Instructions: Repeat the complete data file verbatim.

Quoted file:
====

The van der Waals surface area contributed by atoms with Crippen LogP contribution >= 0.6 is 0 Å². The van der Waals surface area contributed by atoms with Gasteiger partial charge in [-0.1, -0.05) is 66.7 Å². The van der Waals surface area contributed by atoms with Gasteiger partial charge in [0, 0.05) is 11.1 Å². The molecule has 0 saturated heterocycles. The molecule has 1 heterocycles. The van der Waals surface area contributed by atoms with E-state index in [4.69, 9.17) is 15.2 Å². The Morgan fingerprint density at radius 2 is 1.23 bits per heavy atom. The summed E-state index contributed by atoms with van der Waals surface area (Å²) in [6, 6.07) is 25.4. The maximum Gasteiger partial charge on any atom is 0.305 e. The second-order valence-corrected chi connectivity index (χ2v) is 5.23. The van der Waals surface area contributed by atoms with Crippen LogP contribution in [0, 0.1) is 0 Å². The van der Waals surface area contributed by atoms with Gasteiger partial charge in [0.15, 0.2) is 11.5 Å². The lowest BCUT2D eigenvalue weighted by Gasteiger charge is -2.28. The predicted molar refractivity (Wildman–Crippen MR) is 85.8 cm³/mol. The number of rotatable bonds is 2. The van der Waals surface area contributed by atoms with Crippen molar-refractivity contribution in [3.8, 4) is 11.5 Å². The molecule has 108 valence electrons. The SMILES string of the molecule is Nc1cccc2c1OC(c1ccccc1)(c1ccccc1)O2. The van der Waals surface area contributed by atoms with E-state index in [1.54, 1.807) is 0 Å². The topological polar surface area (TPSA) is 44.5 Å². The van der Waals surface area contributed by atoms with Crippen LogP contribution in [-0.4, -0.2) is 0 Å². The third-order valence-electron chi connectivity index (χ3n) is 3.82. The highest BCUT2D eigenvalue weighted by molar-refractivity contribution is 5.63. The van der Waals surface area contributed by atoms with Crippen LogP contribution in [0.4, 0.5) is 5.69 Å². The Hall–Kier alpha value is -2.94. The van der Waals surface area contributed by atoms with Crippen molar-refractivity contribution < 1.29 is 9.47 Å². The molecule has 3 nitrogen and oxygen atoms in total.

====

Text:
The van der Waals surface area contributed by atoms with Crippen LogP contribution >= 0.6 is 0 Å². The van der Waals surface area contributed by atoms with Gasteiger partial charge in [-0.1, -0.05) is 66.7 Å². The van der Waals surface area contributed by atoms with Gasteiger partial charge in [0, 0.05) is 11.1 Å². The molecule has 0 saturated heterocycles. The molecule has 1 heterocycles. The van der Waals surface area contributed by atoms with E-state index in [4.69, 9.17) is 15.2 Å². The Morgan fingerprint density at radius 2 is 1.23 bits per heavy atom. The summed E-state index contributed by atoms with van der Waals surface area (Å²) in [6, 6.07) is 25.4. The maximum Gasteiger partial charge on any atom is 0.305 e. The second-order valence-corrected chi connectivity index (χ2v) is 5.23. The van der Waals surface area contributed by atoms with Crippen LogP contribution in [0, 0.1) is 0 Å². The van der Waals surface area contributed by atoms with Gasteiger partial charge in [0.15, 0.2) is 11.5 Å². The lowest BCUT2D eigenvalue weighted by Gasteiger charge is -2.28. The predicted molar refractivity (Wildman–Crippen MR) is 85.8 cm³/mol. The number of rotatable bonds is 2. The van der Waals surface area contributed by atoms with Crippen molar-refractivity contribution in [3.8, 4) is 11.5 Å². The molecule has 108 valence electrons. The SMILES string of the molecule is Nc1cccc2c1OC(c1ccccc1)(c1ccccc1)O2. The van der Waals surface area contributed by atoms with E-state index in [1.54, 1.807) is 0 Å². The topological polar surface area (TPSA) is 44.5 Å². The van der Waals surface area contributed by atoms with Crippen LogP contribution in [-0.4, -0.2) is 0 Å². The third-order valence-electron chi connectivity index (χ3n) is 3.82. The highest BCUT2D eigenvalue weighted by molar-refractivity contribution is 5.63. The van der Waals surface area contributed by atoms with Crippen LogP contribution in [0.4, 0.5) is 5.69 Å². The Hall–Kier alpha value is -2.94. The van der Waals surface area contributed by atoms with Crippen molar-refractivity contribution < 1.29 is 9.47 Å². The molecule has 3 nitrogen and oxygen atoms in total.